4 Key Insights for Startups and Entrepreneurs Looking to Grow a Life Science Business
BioHealth Capital Region Key Opinion Leaders and Connectors Share Thoughts on Growing the Region’s Innovation Ecosystem
Driven entrepreneurs and savvy startup leaders participated in the recent “Fueling an Innovation Ecosystem for Startups to Thrive” webinar that featured prominent connectors and innovators from the BioHealth Capital Region (BHCR). The virtual event was sponsored by WorkForce Genetics and covered a wide range of topics including the pandemic, critical regional resources for startups, advice for approaching investors and a list of the biggest mistakes made by entrepreneurs when seeking funding.
Rich Bendis, CEO and President of BioHealth Innovation (BHI) moderated the event. Panelists included Sally Allain, Head of JLABS @ Washington DC; Chris Barrow, Executive Director, Life Sciences Banking at JP Morgan; Kolaleh Eskandanian, Vice President and Chief Innovation Officer at Children’s National Hospital; and Dr. Arti Santhanam, Executive Director at the Maryland Innovation Initiative (MII) at TEDCO.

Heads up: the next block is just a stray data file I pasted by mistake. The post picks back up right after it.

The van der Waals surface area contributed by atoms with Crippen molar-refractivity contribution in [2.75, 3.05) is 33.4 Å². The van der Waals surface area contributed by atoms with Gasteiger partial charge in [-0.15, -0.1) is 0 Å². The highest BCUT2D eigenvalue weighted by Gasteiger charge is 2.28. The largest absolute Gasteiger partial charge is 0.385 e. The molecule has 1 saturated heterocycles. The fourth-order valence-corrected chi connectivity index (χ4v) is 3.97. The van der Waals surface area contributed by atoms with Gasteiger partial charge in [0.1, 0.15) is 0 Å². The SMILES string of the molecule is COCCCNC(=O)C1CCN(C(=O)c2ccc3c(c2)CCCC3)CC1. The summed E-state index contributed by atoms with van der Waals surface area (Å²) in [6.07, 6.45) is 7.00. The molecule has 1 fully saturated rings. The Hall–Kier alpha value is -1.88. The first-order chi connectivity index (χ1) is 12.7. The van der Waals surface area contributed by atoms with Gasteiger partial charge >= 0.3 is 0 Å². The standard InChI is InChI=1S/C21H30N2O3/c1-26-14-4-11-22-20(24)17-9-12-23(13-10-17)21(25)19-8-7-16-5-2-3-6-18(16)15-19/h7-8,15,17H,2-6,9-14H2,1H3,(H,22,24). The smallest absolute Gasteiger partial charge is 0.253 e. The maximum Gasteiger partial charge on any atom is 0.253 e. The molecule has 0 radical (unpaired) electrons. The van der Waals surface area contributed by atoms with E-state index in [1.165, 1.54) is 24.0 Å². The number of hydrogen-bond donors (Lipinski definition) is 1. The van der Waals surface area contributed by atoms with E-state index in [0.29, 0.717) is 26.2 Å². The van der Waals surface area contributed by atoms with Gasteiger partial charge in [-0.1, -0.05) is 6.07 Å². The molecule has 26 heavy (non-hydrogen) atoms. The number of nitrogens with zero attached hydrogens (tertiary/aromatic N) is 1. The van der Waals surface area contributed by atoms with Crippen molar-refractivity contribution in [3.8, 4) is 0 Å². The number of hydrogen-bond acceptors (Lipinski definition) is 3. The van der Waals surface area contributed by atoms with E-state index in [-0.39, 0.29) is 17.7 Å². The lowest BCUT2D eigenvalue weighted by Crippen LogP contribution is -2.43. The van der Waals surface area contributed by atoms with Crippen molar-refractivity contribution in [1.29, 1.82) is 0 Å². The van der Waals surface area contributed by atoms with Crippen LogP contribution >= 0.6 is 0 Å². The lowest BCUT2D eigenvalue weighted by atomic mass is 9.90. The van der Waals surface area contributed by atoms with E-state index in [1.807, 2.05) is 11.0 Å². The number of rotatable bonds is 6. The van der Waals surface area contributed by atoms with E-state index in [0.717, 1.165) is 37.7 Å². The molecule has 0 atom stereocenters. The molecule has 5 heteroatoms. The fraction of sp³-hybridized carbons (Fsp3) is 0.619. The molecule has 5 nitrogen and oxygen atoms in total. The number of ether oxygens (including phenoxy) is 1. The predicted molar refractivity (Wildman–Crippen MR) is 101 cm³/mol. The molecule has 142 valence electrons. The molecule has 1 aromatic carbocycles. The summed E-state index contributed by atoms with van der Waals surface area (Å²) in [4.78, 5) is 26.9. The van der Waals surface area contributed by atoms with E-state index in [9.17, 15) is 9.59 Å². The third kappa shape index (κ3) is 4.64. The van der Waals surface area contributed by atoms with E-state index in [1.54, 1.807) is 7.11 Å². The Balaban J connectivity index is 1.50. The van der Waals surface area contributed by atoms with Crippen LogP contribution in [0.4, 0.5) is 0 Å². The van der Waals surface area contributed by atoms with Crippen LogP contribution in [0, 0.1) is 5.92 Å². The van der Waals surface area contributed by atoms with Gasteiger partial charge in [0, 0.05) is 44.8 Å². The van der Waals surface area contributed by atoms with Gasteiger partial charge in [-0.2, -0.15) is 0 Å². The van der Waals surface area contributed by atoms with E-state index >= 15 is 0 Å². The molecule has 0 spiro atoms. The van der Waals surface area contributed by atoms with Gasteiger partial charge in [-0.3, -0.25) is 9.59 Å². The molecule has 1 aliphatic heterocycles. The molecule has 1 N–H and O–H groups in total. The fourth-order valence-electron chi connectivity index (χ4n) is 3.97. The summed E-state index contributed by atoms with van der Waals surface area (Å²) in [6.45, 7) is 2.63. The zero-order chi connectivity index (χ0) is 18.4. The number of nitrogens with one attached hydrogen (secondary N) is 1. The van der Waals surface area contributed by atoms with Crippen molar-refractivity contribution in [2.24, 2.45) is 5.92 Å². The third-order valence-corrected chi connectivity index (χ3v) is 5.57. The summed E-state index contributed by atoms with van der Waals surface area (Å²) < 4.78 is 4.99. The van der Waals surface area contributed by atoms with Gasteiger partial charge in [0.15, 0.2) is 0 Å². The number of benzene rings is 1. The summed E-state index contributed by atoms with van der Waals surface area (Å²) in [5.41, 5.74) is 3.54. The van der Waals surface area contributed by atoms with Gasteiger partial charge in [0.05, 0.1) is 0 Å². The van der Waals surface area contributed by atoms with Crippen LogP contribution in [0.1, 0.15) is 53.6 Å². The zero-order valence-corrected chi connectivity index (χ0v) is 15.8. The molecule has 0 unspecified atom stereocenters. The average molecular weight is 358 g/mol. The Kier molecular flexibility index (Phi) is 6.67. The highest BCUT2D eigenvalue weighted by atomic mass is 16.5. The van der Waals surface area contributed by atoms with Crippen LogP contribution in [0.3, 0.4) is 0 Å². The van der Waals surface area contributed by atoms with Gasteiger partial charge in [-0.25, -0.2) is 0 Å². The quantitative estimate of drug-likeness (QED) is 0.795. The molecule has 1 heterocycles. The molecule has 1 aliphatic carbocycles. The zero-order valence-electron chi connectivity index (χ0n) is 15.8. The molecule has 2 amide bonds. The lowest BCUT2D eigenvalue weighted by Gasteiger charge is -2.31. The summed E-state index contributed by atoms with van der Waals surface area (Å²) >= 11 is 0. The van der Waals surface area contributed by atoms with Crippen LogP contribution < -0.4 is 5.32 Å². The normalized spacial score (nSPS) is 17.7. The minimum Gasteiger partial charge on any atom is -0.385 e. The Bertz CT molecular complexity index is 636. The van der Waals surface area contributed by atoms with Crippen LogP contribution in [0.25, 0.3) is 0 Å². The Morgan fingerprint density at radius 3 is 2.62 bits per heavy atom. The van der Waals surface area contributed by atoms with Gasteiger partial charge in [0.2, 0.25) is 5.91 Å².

The hour long webinar included a vigorous discussion among the panelists and also included interactive components including Q&A, chat, and live audience polling.
Here are some of the key takeaways from the Innovation Ecosystem for Startups conversation. You can watch the webinar in its entirety below.
COVID-19 Has Been Disruptive, But the Region and Life Science Market Remain Strong
Moderator Rich Bendis kicked off the webinar by providing some time for each panelist to introduce themselves to the audience and then the conversation quickly pivoted to how the pandemic had impacted their respective organizations.
Allain stated that the pandemic was a “big shift for all of us” and that JLABS had to alter and optimize some of its strategic plans for its portfolio companies. She shared that COVID-19 had not impacted the JLABS @ Washington DC opening, which was still on track, and that globally JLABS portfolio companies had new opportunities emerging as they pivot to COVID-19-related projects. Allain also emphasized Johnson & Johnson Innovation and JLABS @ Washington DC’s partnership with the Biomedical Advanced Research and Development Authority (BARDA), a component of the Office of the Assistant Secretary for Preparedness and Response in the U.S. Department of Health and Human Services, as a key public-private partnership in the fight against the pandemic.